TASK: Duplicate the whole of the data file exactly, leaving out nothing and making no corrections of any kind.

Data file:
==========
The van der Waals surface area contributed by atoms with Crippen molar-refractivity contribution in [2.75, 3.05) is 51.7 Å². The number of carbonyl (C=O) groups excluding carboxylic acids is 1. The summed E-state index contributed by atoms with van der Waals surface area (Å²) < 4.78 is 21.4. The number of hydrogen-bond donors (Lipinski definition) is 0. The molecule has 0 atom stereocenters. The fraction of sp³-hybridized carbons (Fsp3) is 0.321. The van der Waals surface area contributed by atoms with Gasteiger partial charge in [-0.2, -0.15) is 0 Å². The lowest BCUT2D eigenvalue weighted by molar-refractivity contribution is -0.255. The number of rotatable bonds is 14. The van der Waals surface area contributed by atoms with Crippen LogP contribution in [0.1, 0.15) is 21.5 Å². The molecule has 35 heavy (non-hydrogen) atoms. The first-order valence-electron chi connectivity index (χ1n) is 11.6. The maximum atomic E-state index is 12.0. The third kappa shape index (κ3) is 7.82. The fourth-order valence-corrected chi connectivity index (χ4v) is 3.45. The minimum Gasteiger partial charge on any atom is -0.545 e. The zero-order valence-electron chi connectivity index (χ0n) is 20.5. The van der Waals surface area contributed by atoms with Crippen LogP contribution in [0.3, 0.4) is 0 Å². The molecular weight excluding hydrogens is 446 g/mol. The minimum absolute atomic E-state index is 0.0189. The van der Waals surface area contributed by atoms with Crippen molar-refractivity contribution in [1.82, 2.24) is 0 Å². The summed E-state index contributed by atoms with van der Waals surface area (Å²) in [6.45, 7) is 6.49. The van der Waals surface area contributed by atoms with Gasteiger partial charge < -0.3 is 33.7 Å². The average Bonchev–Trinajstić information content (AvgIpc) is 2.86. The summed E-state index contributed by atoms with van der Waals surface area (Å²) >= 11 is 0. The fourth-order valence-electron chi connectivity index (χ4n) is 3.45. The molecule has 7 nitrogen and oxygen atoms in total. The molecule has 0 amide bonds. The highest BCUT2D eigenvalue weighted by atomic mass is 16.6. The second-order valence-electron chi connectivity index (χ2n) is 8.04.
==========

The van der Waals surface area contributed by atoms with Crippen molar-refractivity contribution in [2.75, 3.05) is 51.7 Å². The number of carbonyl (C=O) groups excluding carboxylic acids is 1. The summed E-state index contributed by atoms with van der Waals surface area (Å²) < 4.78 is 21.4. The number of hydrogen-bond donors (Lipinski definition) is 0. The molecule has 0 atom stereocenters. The fraction of sp³-hybridized carbons (Fsp3) is 0.321. The van der Waals surface area contributed by atoms with Gasteiger partial charge in [-0.2, -0.15) is 0 Å². The lowest BCUT2D eigenvalue weighted by molar-refractivity contribution is -0.255. The number of rotatable bonds is 14. The van der Waals surface area contributed by atoms with Crippen LogP contribution in [0.1, 0.15) is 21.5 Å². The molecule has 35 heavy (non-hydrogen) atoms. The first-order valence-electron chi connectivity index (χ1n) is 11.6. The maximum atomic E-state index is 12.0. The third kappa shape index (κ3) is 7.82. The fourth-order valence-corrected chi connectivity index (χ4v) is 3.45. The minimum Gasteiger partial charge on any atom is -0.545 e. The zero-order valence-electron chi connectivity index (χ0n) is 20.5. The van der Waals surface area contributed by atoms with Crippen LogP contribution in [0.3, 0.4) is 0 Å². The molecular weight excluding hydrogens is 446 g/mol. The minimum absolute atomic E-state index is 0.0189. The van der Waals surface area contributed by atoms with Crippen molar-refractivity contribution in [1.82, 2.24) is 0 Å². The summed E-state index contributed by atoms with van der Waals surface area (Å²) in [6.45, 7) is 6.49. The van der Waals surface area contributed by atoms with Gasteiger partial charge < -0.3 is 33.7 Å². The average Bonchev–Trinajstić information content (AvgIpc) is 2.86. The summed E-state index contributed by atoms with van der Waals surface area (Å²) >= 11 is 0. The fourth-order valence-electron chi connectivity index (χ4n) is 3.45. The molecule has 7 nitrogen and oxygen atoms in total. The molecule has 0 amide bonds. The highest BCUT2D eigenvalue weighted by atomic mass is 16.6. The second-order valence-electron chi connectivity index (χ2n) is 8.04.